I do get through a surprising amount of balsamic vinegar, as it’s excellent on canned fish (this brand is one of the best of the cheaper range). Also, if I’m too buggered even to nuke a meal in the microwave, a small bowl of olive oil and balsamic, with a little sea salt and some decent bread to dunk in it, makes a passable meal. It’s also good for perking up ready-meals – just stir a little into the gravy, or drizzle it on fish, or otherwise dull vegetables.

The alternative to shopping online, by the way, is to load my powerchair into a taxi and do it in person. I might find a few more special offers that way, but it won’t compensate for the almost £20 return taxi fare!

All of which makes me wonder how, if I were younger and sucked into the massively dishonest ESA/PIP shambles, I could possibly afford to even eat – the fact that I’m terminally ill is unlikely to stop the bastards at Atos finding me fit for work, or denying me PIP.

And, by extension, how the hell do others, in my position, who fall foul of Atos  manage? Or even pensioners without the “luxury” of DLA?

4 thoughts on “The Cost of Survival…

  1. hi Ron. i am just about to do my monthly online shop… doing it monthly means i save £10.30 minimum on delivery charges per month or around £44 a month on taxi fares.
    Wiltshire or any other type of ham or other cooked meats to me are not a luxury. tho yes can be costly. (beauty of going to a supermarket personally is you can see discounted stuff which isn’t always online, i go with my daughter sometimes to Morrison and often one or more of their meats are reduced to 99p per 100gms.i pick some up then as extras) but i also buy in for sandwiches which are my staple for tea. i always try to have a dinner at lunch time.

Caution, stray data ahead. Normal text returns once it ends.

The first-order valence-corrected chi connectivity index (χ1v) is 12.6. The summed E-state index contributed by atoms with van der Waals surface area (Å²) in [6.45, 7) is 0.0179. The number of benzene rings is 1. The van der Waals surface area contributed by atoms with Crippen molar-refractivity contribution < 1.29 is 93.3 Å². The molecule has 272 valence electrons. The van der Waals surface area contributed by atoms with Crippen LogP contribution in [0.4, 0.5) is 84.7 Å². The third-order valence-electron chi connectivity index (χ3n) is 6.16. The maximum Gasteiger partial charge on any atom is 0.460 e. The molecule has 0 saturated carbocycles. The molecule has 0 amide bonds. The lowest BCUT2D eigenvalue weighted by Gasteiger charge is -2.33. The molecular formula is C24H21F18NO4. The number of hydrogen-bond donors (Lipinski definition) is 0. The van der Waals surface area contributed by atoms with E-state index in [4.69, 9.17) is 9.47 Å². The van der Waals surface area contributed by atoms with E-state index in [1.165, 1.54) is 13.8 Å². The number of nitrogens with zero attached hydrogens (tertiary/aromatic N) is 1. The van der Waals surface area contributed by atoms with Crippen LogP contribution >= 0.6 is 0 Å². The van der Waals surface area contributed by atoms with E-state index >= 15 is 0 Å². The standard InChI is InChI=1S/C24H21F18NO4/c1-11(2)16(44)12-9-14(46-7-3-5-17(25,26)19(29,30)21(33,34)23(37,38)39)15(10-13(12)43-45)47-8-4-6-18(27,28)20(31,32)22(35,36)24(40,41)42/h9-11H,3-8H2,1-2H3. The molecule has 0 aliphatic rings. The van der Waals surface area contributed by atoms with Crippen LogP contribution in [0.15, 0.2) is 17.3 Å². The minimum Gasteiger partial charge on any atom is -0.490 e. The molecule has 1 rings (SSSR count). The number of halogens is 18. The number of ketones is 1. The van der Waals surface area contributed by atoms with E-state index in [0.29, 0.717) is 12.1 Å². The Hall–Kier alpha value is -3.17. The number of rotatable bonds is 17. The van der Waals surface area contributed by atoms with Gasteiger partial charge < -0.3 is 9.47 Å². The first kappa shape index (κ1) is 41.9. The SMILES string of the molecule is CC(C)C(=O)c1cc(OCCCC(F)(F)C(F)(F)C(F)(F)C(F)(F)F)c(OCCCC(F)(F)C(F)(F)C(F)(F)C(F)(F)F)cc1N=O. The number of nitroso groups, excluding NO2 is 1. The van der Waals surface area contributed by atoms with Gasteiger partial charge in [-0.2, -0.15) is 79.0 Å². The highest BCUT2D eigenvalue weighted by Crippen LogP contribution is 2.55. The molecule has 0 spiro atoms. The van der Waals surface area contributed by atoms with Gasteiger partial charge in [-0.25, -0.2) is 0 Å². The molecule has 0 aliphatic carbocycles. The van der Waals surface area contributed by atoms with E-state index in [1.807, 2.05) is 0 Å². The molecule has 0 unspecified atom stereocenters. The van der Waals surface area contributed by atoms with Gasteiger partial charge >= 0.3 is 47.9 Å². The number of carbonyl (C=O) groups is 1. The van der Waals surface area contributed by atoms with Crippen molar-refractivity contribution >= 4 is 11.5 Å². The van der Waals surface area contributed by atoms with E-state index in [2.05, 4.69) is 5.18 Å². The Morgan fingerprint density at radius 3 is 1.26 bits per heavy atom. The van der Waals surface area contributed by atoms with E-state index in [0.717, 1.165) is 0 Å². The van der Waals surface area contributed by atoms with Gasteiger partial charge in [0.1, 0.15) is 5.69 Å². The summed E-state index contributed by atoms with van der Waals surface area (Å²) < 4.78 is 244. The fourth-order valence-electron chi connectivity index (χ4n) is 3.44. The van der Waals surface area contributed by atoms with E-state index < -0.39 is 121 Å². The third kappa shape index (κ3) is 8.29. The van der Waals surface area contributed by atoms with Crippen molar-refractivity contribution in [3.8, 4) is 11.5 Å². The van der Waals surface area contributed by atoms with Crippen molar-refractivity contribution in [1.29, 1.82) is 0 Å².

pigs are occasionally factory farmed over here though depends on what you mean by factory farmed. my ex worked at a farm which was as near to being factory farming as i imagine it could be. conveyor belt like when putting the boar to the pig, nothing natural about it, killing of piglets that aren’t quite as the farmer thinks they should be. and pigs/piglets kept indoors 24/7

    breakfast biscuits are a bit dry but ok to nibble on. i have often taken them with me on a drive out n sat eating them if i got hungry,

  2. Hi Ron and everyone. I’m 1 of the unlucky sods to be a new claimant of ESA I’m in the assessment stage ie haven’t reached 14 week mark and nowhere near yet, £70 pw is a joke ( which I did say to DWP when I found out) it’s not living it’s barely surviving. I had my ATOs form before I even had my 1st payment from the buggers, anyway I got my daughter to help with it. I did a bit of research about the examination that I will inevitably have to go for in a few weeks and apparently the score should be 15 points or more to carry on getting ESA, should be fun. Will keep you updated. Anyway a bit of history, I went to see my GP with what I thought was a bit of RSI about 10 yrs ago, turns out it was osteoarthritis so hello painkillers ) and put on sick for 3 months ( still on it now), she also told me I had asthma hello inhalers. About 3 years ago I was really ill new GP said chest infection hello antibiotics and new inhalers, well that 1 lasted about 1 month followed in 2011 with another 1 which lasted 3 months and put me on my back most of the time. 2012 yet a 3rd 1 so referred to respiratory clinic at hospital oh joy, after all the usual tests ie lung function CT scan bloods etc I was told my asthma is COPD, lung function was at 25% so yet another sick note from consultant this time and inhalers changed again, I was managing it all until 3 weeks ago hello chest infection and antibiotics and steroids again, still feeling pretty crap now but this bugger hit hard. Now lets see how many points I get from the dreaded ATOS, they’ll probably say I’m fit as a fiddle and go get a bloody job 🙂